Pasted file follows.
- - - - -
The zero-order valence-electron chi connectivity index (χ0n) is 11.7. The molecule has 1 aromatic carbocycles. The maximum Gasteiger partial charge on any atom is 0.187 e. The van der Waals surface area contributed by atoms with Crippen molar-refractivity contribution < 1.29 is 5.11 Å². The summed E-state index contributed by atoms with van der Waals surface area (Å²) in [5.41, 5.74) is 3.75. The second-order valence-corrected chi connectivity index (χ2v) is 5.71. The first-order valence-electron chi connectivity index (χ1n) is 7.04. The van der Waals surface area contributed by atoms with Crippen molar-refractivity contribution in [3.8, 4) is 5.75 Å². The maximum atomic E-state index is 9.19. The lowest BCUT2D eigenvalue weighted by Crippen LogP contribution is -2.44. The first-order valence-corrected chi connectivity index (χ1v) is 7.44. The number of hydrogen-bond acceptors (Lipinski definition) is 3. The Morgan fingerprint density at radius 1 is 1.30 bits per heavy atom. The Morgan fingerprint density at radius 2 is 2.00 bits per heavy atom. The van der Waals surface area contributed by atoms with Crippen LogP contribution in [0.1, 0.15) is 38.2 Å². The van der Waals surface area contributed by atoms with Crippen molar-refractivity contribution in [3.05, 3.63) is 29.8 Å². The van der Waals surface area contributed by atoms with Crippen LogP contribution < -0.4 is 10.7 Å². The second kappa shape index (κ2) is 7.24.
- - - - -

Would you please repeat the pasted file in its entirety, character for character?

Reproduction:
The zero-order valence-electron chi connectivity index (χ0n) is 11.7. The molecule has 1 aromatic carbocycles. The maximum Gasteiger partial charge on any atom is 0.187 e. The van der Waals surface area contributed by atoms with Crippen molar-refractivity contribution < 1.29 is 5.11 Å². The summed E-state index contributed by atoms with van der Waals surface area (Å²) in [5.41, 5.74) is 3.75. The second-order valence-corrected chi connectivity index (χ2v) is 5.71. The first-order valence-electron chi connectivity index (χ1n) is 7.04. The van der Waals surface area contributed by atoms with Crippen molar-refractivity contribution in [3.8, 4) is 5.75 Å². The maximum atomic E-state index is 9.19. The lowest BCUT2D eigenvalue weighted by Crippen LogP contribution is -2.44. The first-order valence-corrected chi connectivity index (χ1v) is 7.44. The number of hydrogen-bond acceptors (Lipinski definition) is 3. The Morgan fingerprint density at radius 1 is 1.30 bits per heavy atom. The Morgan fingerprint density at radius 2 is 2.00 bits per heavy atom. The van der Waals surface area contributed by atoms with Crippen LogP contribution in [0.1, 0.15) is 38.2 Å². The van der Waals surface area contributed by atoms with Crippen molar-refractivity contribution in [3.05, 3.63) is 29.8 Å². The van der Waals surface area contributed by atoms with Crippen LogP contribution < -0.4 is 10.7 Å². The second kappa shape index (κ2) is 7.24.